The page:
- The Washington Times - Monday, June 10, 2002

NEW YORK — Crime thrillers and literary debuts, celebrity biographies and works of history manuscripts arrive each week in publishing houses.
But one subject that isn't turning up much anymore is September 11.
"There were an enormous number of proposals in the fall and winter, but we haven't seen that level of submissions for a couple of months," says Bob Miller, president of Hyperion Books, which just published "Firehouse," David Halberstam's account of one firehouse devastated by the attacks.
"There are still some coming through, but it's definitely less than it was at the beginning of the year," says Carolyn Reidy, president of the adult publishing division at Simon & Schuster, which this fall will release "What We Saw," an audiovisual record of September 11.
"I think there is a feeling now that to find a story that is unique and adds to what we have seen is more difficult," Miss Reidy says.
The drop in submissions reflects an apparent overall decline of interest by the book world. Even though dozens of new works are expected to mark the one-year anniversary of the terrorist attacks, publishers worry that readers' interest has peaked.
Books about September 11 are still on best-seller lists but not as often as last fall. The June 2 nonfiction list of the New York Times showed only one such title: "Last Man Down," a memoir by fire battalion commander Richard Picciotto. The top three books were Richard Blow's "American Son," by a former associate of John F. Kennedy Jr., and memoirs by Rosie O'Donnell and Michael J. Fox.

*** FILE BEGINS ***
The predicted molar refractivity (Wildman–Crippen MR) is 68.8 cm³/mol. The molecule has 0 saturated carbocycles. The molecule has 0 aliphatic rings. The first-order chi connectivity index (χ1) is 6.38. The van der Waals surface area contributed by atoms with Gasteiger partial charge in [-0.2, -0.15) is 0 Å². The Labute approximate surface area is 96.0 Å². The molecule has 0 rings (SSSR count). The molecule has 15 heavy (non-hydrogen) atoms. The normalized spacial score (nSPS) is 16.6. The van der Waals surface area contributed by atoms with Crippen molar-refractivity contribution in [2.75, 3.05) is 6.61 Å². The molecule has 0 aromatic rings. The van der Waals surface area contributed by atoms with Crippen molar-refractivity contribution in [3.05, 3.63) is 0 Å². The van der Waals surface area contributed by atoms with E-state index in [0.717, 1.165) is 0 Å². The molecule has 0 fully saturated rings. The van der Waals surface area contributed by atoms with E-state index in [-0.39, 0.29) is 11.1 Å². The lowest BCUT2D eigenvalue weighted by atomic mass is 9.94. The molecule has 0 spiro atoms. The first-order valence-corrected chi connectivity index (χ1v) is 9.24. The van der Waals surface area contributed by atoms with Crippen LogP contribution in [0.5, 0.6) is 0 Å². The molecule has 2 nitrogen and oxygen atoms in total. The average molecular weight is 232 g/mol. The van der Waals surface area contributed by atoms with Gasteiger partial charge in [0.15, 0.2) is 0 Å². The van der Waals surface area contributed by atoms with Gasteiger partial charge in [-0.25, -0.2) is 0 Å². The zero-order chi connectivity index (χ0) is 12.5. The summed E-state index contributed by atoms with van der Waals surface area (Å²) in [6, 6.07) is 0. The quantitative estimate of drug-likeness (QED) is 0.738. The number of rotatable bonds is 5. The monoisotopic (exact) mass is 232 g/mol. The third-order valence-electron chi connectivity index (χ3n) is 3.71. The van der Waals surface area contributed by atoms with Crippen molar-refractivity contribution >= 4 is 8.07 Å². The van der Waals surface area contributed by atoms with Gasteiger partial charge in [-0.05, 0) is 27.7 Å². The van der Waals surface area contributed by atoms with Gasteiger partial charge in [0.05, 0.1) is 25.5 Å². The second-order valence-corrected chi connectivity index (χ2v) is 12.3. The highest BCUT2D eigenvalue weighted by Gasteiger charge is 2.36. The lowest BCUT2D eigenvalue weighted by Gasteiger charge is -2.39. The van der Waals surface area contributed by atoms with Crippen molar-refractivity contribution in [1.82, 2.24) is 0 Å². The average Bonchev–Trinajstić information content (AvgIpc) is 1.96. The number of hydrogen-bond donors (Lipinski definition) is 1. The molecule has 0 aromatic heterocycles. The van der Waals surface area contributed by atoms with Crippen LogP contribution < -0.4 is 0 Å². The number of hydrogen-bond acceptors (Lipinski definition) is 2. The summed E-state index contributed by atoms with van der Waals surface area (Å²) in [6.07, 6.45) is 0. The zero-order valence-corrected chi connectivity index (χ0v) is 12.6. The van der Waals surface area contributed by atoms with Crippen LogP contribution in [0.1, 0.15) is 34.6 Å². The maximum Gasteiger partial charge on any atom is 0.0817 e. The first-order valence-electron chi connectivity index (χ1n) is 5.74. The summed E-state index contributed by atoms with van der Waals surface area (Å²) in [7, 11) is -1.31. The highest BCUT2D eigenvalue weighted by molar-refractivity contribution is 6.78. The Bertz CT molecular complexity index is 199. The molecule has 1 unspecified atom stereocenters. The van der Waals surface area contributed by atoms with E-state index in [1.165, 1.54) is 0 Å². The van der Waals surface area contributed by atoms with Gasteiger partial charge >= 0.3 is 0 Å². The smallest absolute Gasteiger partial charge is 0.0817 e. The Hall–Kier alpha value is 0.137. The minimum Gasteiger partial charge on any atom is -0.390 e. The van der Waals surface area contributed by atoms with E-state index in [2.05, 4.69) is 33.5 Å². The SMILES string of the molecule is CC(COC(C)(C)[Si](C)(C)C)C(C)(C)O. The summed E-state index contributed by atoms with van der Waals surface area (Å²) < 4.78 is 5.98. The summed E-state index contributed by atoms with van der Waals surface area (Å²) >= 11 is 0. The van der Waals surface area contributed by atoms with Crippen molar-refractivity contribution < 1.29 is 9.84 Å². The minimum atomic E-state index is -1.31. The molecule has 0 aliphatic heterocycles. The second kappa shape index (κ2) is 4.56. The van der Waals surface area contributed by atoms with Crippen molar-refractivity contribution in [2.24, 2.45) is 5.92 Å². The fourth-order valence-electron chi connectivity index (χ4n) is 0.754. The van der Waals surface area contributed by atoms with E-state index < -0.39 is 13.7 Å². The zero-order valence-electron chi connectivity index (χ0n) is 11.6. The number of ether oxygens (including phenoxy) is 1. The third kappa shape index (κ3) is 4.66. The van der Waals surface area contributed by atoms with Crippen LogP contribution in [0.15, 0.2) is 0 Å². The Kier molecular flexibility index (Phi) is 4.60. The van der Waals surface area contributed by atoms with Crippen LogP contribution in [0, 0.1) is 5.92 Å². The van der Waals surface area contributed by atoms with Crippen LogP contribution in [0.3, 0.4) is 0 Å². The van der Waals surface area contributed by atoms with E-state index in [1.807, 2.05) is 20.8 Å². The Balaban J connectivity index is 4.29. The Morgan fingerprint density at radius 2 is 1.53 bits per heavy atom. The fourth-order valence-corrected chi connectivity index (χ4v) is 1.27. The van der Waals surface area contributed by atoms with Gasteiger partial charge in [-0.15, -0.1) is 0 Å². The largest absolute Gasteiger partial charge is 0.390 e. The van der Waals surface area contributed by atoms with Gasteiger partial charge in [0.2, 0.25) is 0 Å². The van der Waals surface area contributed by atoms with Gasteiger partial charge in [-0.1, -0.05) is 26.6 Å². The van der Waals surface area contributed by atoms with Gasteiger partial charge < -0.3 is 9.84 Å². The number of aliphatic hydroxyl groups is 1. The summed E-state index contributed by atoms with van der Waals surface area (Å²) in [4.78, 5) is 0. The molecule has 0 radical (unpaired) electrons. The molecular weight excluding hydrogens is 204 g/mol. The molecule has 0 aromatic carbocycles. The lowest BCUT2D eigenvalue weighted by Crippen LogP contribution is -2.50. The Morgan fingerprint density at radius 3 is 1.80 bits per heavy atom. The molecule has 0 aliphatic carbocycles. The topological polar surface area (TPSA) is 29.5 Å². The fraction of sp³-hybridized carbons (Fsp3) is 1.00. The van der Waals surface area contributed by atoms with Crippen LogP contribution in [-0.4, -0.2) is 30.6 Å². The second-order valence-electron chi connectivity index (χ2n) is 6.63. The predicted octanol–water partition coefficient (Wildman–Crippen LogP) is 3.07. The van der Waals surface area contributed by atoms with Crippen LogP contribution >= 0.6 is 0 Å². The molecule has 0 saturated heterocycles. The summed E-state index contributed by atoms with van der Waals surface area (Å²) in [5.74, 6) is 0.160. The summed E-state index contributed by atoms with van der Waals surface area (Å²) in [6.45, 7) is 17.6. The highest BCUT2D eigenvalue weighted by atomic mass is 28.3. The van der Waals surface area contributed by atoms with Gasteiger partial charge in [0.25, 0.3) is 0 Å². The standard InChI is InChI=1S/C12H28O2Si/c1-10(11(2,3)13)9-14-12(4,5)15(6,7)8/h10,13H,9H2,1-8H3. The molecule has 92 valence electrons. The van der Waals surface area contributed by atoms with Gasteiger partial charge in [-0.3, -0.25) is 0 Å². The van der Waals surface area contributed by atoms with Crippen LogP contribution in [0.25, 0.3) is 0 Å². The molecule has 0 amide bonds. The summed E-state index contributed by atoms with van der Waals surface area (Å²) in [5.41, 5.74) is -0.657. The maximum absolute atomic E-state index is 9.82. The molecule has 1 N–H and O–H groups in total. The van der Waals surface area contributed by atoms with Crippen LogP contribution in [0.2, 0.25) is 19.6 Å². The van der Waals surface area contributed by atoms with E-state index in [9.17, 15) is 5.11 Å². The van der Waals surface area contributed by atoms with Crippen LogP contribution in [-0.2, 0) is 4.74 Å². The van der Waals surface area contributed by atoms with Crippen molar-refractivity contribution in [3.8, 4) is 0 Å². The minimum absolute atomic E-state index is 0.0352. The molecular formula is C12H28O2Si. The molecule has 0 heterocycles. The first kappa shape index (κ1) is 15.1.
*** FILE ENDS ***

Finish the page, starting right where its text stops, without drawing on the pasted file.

"I really think people have retreated to their televisions or their VCRs," says Jonathan Segal, a vice president and senior editor at Alfred A. Knopf. "Everybody said September 11 would change everything, but I don't see a quantum shift."
Some September 11 books expected to do well this fall are "What We Saw" and "On Top of the World," the story of Cantor Fitzgerald and its struggle after the deaths of more than 600 of the firm's employees.
One leading retailer, Michael Powell of Powell's Books, says he has seen "very little" interest lately in books about September 11.
"People like reading about natural tragedies, like 'The Perfect Storm,' but they don't have as big a taste for things that are man-made," says Mr. Powell, whose store is based in Portland, Ore. "It's too scary and depressing, and cuts too close to the bone."
After this fall, the number of new books about the attacks will decline significantly. But just as books about the bombing of Pearl Harbor and the assassination of President Kennedy continue to be released, publishers will not drop September 11 altogether.
Works of emotional appeal, such as "Last Man Down," likely will give way to more analytical books. Publishers believe writers will refer to September 11 in the future but not use it as the primary subject; studies of Islam and the Middle East will continue to be written and broader histories and investigative studies will emerge.

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